Time to Lose Control Part Two

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 history was unfolding right before William J.Seymour’s eyes.


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         In my short life as a Christian I have been a part of White Non-Denominational Independent Churches. In addition, I have been a part of Baptist Full Gospel Black Churches, White Baptist Churches, White Assemblies of God Churches, Multi-Cultural Assemblies of God Churches, Mostly Hispanic Pentecostal Churches and Multi-Cultural Churches in general. I don’t want to hurt anyone’s feelings, but all of them have something in common, after a while, they continued doing the same thing Sunday after Sunday.


I asked the Lord about the purpose for the Sunday gatherings and the Lord did answer that question for me. I was a former Kickboxer, so I suppose that was the reason why the Lord spoke to me in those terms as He answered to me that the church was like Spiritual Gym. That did it for me, as I clearly understood. As a fighter, we cannot survive in the ring without training in the gym. However, as time went by, I also understood that the training must prepare us for the kind of sport we are involved with. Baseball players train differently compared to football players; basketball players different than boxers, runners, etc. So the question for me was: Am I receiving the proper training? The Apostle Paul actually speaks about “fighting the good fight and about finishing the race.” Paul made reference to two sports to help us understand the spiritual principle behind it; fighting and running!


I believe that The Azusa Street Revival, through its leader Bishop William J. Seymour, gives us the most recent example of what can happen when we let God have His Way. The Azusa Street Revival lasted three and a half years; great miracles took place there as whole arms and legs grew out of people; the smoke of the glory of God was literally visible to the point that the Fire Department was called. As firefighters walked into the building they quickly discovered that the only fire there was indeed the Fire of God. Now, I have heard about other revivals; yet, what make this one so special?


  1. The Azusa Revival was conceived out of the heart of a man that was at the end of the road as a minister. After graduating from seminary he was hired and fired from a church for his views on the Baptism of the Holy Spirit. Unemployed and with no place to go, this man started using that extra time to pray and read the Word. Soon, others joined in and it grew so much that they needed to move to a larger building.
  2. A black man led the Azusa Revival. Bishop William J. Seymour was a black man and the son of slaves. The revival started in 1906 during a time where blacks did not have the freedom they have now.
  3. The Azusa Street Revival was multicultural; it brought Whites, Blacks, Hispanic and many other nationalities together. These people expressed love for one another; they were truly a family that fellowshipped together.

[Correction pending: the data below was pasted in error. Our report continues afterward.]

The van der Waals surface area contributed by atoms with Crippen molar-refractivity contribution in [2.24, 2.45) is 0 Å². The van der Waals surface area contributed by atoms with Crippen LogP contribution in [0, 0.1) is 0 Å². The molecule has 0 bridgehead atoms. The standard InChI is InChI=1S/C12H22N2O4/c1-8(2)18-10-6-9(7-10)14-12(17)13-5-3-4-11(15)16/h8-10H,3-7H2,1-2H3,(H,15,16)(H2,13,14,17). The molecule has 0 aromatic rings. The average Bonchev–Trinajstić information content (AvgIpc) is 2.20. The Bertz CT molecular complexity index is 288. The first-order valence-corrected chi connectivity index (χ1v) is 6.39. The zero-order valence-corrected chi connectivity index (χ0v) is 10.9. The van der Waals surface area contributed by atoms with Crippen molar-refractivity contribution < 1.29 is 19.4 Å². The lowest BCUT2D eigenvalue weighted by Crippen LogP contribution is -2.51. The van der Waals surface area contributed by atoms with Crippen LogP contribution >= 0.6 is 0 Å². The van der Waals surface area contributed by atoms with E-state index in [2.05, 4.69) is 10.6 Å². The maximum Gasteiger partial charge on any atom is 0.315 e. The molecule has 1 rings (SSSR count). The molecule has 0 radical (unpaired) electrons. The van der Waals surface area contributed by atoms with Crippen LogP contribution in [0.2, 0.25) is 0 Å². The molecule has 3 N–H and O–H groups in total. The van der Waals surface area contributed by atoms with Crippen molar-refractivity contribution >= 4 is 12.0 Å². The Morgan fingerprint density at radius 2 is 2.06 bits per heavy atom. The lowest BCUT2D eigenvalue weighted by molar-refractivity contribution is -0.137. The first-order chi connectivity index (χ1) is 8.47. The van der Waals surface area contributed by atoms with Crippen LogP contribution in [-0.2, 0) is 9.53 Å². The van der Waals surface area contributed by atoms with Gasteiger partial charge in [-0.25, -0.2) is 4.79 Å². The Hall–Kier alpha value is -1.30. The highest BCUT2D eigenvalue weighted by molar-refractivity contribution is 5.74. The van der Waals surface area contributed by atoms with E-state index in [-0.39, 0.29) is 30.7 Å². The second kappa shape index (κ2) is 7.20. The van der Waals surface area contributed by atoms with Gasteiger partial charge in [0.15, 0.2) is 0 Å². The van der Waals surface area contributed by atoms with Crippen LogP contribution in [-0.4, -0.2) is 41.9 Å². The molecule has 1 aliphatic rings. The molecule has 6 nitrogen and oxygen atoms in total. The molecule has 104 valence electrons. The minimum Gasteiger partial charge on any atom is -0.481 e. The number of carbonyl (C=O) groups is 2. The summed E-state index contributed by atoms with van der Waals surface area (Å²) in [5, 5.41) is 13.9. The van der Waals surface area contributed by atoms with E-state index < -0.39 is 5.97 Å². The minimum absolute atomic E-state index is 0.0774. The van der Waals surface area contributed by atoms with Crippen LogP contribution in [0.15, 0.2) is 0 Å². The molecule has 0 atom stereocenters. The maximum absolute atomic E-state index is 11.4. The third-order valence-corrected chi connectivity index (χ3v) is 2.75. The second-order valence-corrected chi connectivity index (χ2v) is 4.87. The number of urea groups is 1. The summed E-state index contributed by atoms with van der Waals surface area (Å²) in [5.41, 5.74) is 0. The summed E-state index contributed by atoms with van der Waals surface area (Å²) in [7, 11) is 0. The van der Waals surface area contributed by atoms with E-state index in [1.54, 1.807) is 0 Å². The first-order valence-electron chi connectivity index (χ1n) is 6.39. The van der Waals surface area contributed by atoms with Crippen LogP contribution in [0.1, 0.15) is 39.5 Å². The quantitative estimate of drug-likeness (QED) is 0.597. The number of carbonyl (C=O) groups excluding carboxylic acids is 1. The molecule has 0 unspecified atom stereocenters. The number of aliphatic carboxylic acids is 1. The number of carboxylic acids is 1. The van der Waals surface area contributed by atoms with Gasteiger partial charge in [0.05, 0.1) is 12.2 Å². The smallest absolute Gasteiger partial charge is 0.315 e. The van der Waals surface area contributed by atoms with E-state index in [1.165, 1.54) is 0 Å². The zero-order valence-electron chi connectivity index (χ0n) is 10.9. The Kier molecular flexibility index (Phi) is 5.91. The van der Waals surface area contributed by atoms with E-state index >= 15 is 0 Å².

4. When they finally moved to a building, it was not the nicest building; as a matter fact, it was an ugly building at 312 Azusa Street, contrary to the emphasis on building structures we see today.
  5. There was not a lot of emphasis on the name of the ministry. Even as the ministry was called Apostolic Faith, to this day, the revival is known for the name of the street where the revival meetings were held.
  6. Even as brother Seymour was the obvious leader, the services were not known for the one-man show we see today. People had the freedom to speak, testify, etc. It seemed out of control, but brother Seymour knew how to confront, in a loving manner, those that wanted to do things in the flesh. Many said of Bishop Seymour “he was the most humble man they ever saw.”
  7. “They had meetings three times a day; seven days a week for three and a half years and the services never looked the same.” God, the Creator, was allowed to move freely. Not the common Sunday Service Routines we see today!
  8. There was no advertisement, but people came.  Tithes and offerings were not collected, but people gave.
  9. Brother Seymour acted like the facilitator and learned more than many of us are wiling to admit today, to flow with the Holy Spirit and stay out of the way of the Divine.
  10.  Bishop Seymour stayed in prayer during the services; he would place his head inside two shoeboxes and pray. He acted as if he did not know what to do and he really did not, but he knew where to go for guidance.
  11. There were no handouts of sermon outlines; nobody knew what God was going to speak or through whom the message was going to come. Nevertheless, they knew God was going to speak.
  12. Lives were radically transformed.


There is so much more I can say about this revival; so much that excites me. It’s as if what I always dreamed about concerning what the church should look like is found in this revival.


To know more about this revival please check the following resources:









To be Continued…



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